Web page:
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Template to Core - Setup & Initial Deployment of a Parachain

Not a production ready guide.

This guide uses the Rococo testnet. The Kusama relay chain can also be used in place of Rococo, as coretime is also enabled there. Polkadot will enable agile coretime after it has been thoroughly tested on Kusama. This guide is considered a moving document - and will update as networks that have coretime enabled become suitable candidates.

This guide aims to get you up and running with the basics of:

  • Obtaining coretime (bulk or on-demand)
  • Compiling and configuring your first template
  • Deploying your template on your procured core

Getting ROC and Reserving a ParaId​

Before starting to work with coretime, you'll need some ROC tokens to pay fees, reserve a ParaId, and more.

Head over to Polkadot.js to reserve a ParaId. We'll need a ParaId to upload our parachain's code:

  1. Get the Polkadot.js Web Extension.
  2. Create a wallet, and get some ROC via the faucet. with your new address.
  3. Go to the Polkadot.js Web App, and make sure you select Rococo as your network via the tabs on the side or visit this link to get to Rococo directly
  4. Head to Network > Parachains > Parathreads (the tab)
  5. Follow these instructions to reserve a ParaId.

You can also visit the Accounts tab to view all registered accounts and associated balances within the Polkadot.js Extension. Once finished, you should see your new ParaId at the bottom of the list within Network > Parachains > Parathreads with the option to "Deregister" to the right:

Registered ParaID in PolkadotJs

Compiling Parachain Runtime and Generating Wasm Blob​

We can now move on to working with the template. Some essential prerequisites are:

  1. Install Rust and its associated tooling.
  2. Install the Rust nightly version.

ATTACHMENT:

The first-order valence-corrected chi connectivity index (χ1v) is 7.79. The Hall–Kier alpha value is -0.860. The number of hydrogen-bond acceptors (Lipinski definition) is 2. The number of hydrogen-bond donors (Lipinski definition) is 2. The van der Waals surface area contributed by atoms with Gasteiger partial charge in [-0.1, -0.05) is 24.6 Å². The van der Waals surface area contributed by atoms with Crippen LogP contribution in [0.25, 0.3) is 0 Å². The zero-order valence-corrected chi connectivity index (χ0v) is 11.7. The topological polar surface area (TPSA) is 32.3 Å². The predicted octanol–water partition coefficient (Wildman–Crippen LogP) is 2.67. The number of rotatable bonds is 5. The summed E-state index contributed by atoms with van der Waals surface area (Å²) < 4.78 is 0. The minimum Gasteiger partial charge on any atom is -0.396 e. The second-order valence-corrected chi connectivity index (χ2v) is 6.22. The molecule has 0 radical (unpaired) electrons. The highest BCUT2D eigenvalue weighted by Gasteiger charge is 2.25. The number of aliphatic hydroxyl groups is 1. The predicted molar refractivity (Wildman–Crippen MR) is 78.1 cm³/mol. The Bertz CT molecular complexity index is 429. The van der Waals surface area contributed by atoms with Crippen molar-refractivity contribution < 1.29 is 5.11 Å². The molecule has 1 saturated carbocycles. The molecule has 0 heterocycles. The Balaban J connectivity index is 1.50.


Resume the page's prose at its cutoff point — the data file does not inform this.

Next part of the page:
3. Have a command line, git, and other common development tools.
Install dependencies

Visit the dependencies' installation page before starting.

We need to clone the Polkadot SDK. This guide uses release polkadot-v1.10.0, which can be cloned using the appropriate release tag:

git clone [email protected]:paritytech/polkadot-sdk.git --branch polkadot-v1.10.0 --single-branch

Now, navigate to polkadot-sdk/templates/parachain:

cd polkadot-sdk/templates/parachain

Open this in your code editor of choice. This template contains the necessary dependencies we need to utilize a core.

Compiling the Parachain Template Node​

This tutorial won't go into the specifics of the template, nor will it go into the specifics of FRAME and Substrate. All you need to know is the following:

  • runtime/ - Contains the runtime and business logic. This is how all of your pallets (runtime modules) are configured. The runtime, once it's compiled as a WebAssembly blob, is uploaded to the state on-chain.
  • node/ - The node implementation takes care of networking and RPC setup. The genesis configuration ( is also located here.

Pallets are essentially just Rust crates, which are imported as dependencies, as seen in runtime/Cargo.toml. Read more about pallets here.

When we compile our template, we can extract the runtime code as a .wasm blob, which is one of the key artifacts for our core.

For the sake of this example, we won't go into adding or modifying any pallets. However, this is definitey a next step after you get used to deploying your parachain on Rococo!

Configuring Parachain's Chain Spec​

Before we generate the binary for our parachain's node, we have a bit of prep to do to our node inside node/src/ Namely, there are a few main factors to check off our list:

  1. Make sure that relay_chain is set to the target relay chain (rococo, in our case)
  2. Make sure that para_id (right below relay_chain) is set to your reserved ParaId
  3. Make sure that our ChainType is set to ChainType::Live
  4. Remove all collators except for one, Alice. See the FAQ/Troubleshooting page for why we do this
  5. Be sure to also set the para id in testnet_genesis!
  6. Optionally, change the name and id of your chain (mine is called "SomeChain" for the name, and "some_chain" for the id). My ticker symbol for the default token is called "SOME". You may change this as you see fit.

If you fail to do one of these, there is a large chance that your chain may fail to produce blocks. Feel free to copy the configuration below and use it to ensure everything is in place for a Rococo deployment. This function should replace the local_testnet_config function within node/src/

⚠️ WARNING! ⚠️ Make sure you replace the ParaId with the one you reserved earlier!

pub fn local_testnet_config() -> ChainSpec {
// Give your base currency a unit name and decimal places
let mut properties = sc_chain_spec::Properties::new();
properties.insert("tokenSymbol".into(), "SOME".into());
properties.insert("tokenDecimals".into(), (12).into());
properties.insert("ss58Format".into(), (42).into());

runtime::WASM_BINARY.expect("WASM binary was not built, please build it!"),
Extensions {
relay_chain: "rococo".into(),
// You MUST set this to the correct network!
// initial collators.